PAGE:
JAPANESE WEIGH DIPLOMACY VS. WAR WITH U.S.

Tokyo, Japan · September 6, 1941

On this date in 1941, in an Imperial Conference in Tokyo, Japa­nese offi­cials con­cluded that if diplo­matic mea­sures could not reverse the U.S. policy of em­bar­going the export of various stra­te­gic raw mate­rials (e.g., oil, iron ore, rubber, and scrap steel) to Japan by early Octo­ber, then the govern­ment and mili­tary would imple­ment the “South­ern Plan,” or “South­ern Advance”—attacking Brit­ish and Amer­i­can bases in the Asia Paci­fic region and securing the oil-rich Dutch East Indies (today’s Indo­nesia) for the nation. (The “Southern Advance” became Japanese national policy in July 1940 when both the powerful Army and Navy leadership settled their stra­tegic differ­ences over poten­tial areas of expan­sion. Ger­many’s inva­sion of France in May 1940 and the Soviet Union in June 1941 strengthened Japan’s flexibility when expanding to the south.)

On Novem­ber 5, 1941, in another Impe­rial Con­fer­ence, this one with Emperor Hiro­hito in atten­dance, Japa­nese officials were told by the hawk­ish Gen. Hideki Tōjō—war minis­ter, home minis­ter, and for the last 19 days prime minis­ter as well—that Japan’s 73 mil­lion people must be prepared to go to war with the West if diplo­macy with the U.S. and Euro­pean colo­nial powers failed to improve rela­tions and reverse trade restric­tions, which the Japa­nese govern­ment labeled acts of aggres­sion. (Imported oil, to give just one example of a stra­tegic com­modity now on the U.S. embargo list, made up about 80 per­cent of Japan’s domestic consump­tion, with­out which the nation’s eco­nomy, let alone its brutal expan­sion in China, would come to a halt.) The time for military action was tentatively set for December 1, 1941.

Two weeks later, on Novem­ber 18, 1941, the Japa­nese Diet (parlia­ment) approved a reso­lu­tion of hos­til­ity against the United States. Japan’s attacks on the U.S. naval base at Pearl Harbor, the Brit­ish crown colony of Hong Kong, British Malaya, the Dutch East Indies, the U.S. Philip­pines, and U.S. outposts on Wake and Guam islands on Decem­ber 7 and 8, 1941, drew the U.S. and its Euro­pean allies into an ex­hausting, bru­tal, and costly Asia Paci­fic war whose out­come in Japan’s favor, in the view of Pearl Harbor archi­tect Adm. Isoroku Yama­moto, was highly prob­lem­atic to start with. Only after the destruc­tion of the Japa­nese cities of Hiro­shima and Naga­saki—combined with the Soviet Union’s decla­ra­tion of war against Japan—pro­vided irrefut­able evi­dence of a no-win situ­a­tion for Japan were Hiro­hito and the Supreme War Council pushed over the edge to sue for peace in mid‑August 1945.





Asia Pacific on the Eve of War, 1939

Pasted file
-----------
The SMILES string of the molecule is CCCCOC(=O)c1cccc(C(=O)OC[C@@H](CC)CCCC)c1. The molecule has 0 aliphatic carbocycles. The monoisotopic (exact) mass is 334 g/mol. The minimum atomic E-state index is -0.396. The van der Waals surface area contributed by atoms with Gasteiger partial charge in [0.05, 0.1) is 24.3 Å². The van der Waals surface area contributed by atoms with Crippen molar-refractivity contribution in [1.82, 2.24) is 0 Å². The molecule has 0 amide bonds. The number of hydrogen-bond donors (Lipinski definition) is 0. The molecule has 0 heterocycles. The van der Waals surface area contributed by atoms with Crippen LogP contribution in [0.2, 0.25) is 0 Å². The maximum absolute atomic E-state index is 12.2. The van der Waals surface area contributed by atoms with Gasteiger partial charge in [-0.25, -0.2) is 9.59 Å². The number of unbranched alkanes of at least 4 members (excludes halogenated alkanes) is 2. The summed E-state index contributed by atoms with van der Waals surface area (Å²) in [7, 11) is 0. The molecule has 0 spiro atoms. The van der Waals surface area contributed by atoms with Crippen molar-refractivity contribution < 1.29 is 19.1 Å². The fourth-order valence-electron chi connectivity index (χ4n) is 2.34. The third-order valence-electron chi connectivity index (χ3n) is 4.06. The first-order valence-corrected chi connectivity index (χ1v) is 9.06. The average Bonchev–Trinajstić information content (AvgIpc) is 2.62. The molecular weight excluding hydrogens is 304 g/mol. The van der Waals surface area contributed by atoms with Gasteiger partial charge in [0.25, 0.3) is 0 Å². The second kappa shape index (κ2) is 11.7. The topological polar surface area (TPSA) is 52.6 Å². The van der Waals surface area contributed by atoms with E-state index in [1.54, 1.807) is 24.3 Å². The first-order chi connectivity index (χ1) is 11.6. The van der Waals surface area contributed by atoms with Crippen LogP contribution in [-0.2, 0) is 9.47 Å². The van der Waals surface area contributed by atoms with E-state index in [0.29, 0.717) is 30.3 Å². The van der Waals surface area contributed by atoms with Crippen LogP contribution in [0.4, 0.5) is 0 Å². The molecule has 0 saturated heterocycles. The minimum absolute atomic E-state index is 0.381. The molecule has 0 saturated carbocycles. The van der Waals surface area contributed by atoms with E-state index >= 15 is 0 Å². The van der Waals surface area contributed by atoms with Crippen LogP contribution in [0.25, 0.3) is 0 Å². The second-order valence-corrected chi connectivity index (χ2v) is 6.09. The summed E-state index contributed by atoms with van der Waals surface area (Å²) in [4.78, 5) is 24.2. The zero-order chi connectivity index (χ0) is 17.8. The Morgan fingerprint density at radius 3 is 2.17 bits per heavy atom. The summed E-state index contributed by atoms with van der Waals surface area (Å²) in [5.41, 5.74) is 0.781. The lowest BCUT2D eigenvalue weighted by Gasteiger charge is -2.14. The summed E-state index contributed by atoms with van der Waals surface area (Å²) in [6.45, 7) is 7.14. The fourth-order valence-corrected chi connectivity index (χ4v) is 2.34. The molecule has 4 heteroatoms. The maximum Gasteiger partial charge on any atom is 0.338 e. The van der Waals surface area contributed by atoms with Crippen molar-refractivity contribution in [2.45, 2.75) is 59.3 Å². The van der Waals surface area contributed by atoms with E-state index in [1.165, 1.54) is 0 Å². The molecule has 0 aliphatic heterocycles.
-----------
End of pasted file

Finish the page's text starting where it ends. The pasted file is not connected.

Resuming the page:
Asia Pacific, 1939

Above: Political map of Japanese, European, and U.S. pos­ses­sions in the Asia Pacific region on the eve of the Pacific War, Septem­ber 1, 1939. Japanese control in China was tenuous.

Emperor Hirohito, 1926–198 Gen. Hideki Tōjō, 1884–1948

Left: Emperor Hirohito (1926–1989) in dress uniform, 1935. On Novem­ber 2, 1941, Hiro­hito (post­humously referred to as Em­peror Shōwa) gave his con­sent for his coun­try to wage war against the United States. The next day the em­peror was briefed in detail on the proposed sneak attack on the U.S. Pacific Fleet at Pearl Harbor, Hawaii. Two days later, on Novem­ber 5, 1941, Hiro­hito approved the opera­tions plan for the war and con­tinued to hold meetings with the mili­tary chiefs and Army Minis­ter/Prime Minis­ter Hideki Tōjō until the end of the month. On Decem­ber 1, another con­fer­ence finally sanc­tioned the war against the United States, Great Britain, and the Netherlands.

Right: Gen. Hideki Tōjō (1884–1948) in mili­tary uni­form. On July 22, 1940, Tōjō was appointed Japa­nese Army Minis­ter. During most of the Paci­fic War, from Octo­ber 17, 1941, to July 22, 1944, he served as prime minis­ter as well. In that capa­city he was directly respon­sible for the deadly attack on Pearl Harbor. After the war Tōjō was arrested, sen­tenced to death for war crimes by the Inter­na­tional Mili­tary Tri­bunal for the Far East, and hanged on December 23, 1948.

Hirohito riding Shirayuki Hirohito and Imperial Conference (Gozen Kaigi)

Left: Soldiers parading before Shōwa Emperor Hiro­hito. Prior to and during World War II, Hiro­hito was shown in photos and news­reels riding Shira­yuki (White Snow), his beau­ti­ful white stal­lion. The Califor­nia-born stock horse was part of his care­fully culti­vated war­rior image. A news agency reported that Hirohito made 344 appear­ances on Shirayuki.

Right: Wartime photograph of Hirohito, seated in middle, as presiding head of the Imperial Con­ference (Gozen Kaigi). Convened by the Japa­nese govern­ment in Hirohito’s presence, the Imperial Con­ference was an extra­consti­tutional con­ference that focused on foreign affairs of grave national impor­tance. Hirohito was also a mem­ber of the Imperial General Head­quarters-Govern­ment Liai­son Con­ference. Liaison Con­ferences coor­dinated the war­time efforts between the Imperial Japa­nese Army and Imperial Japa­nese Navy. In terms of function, it was roughly equiva­lent to the U.S. Joint Chiefs of Staff. Final decisions of Liai­son Conferences were formally disclosed and approved at Imperial Conferences.

Japanese Expansionism Before and During World War II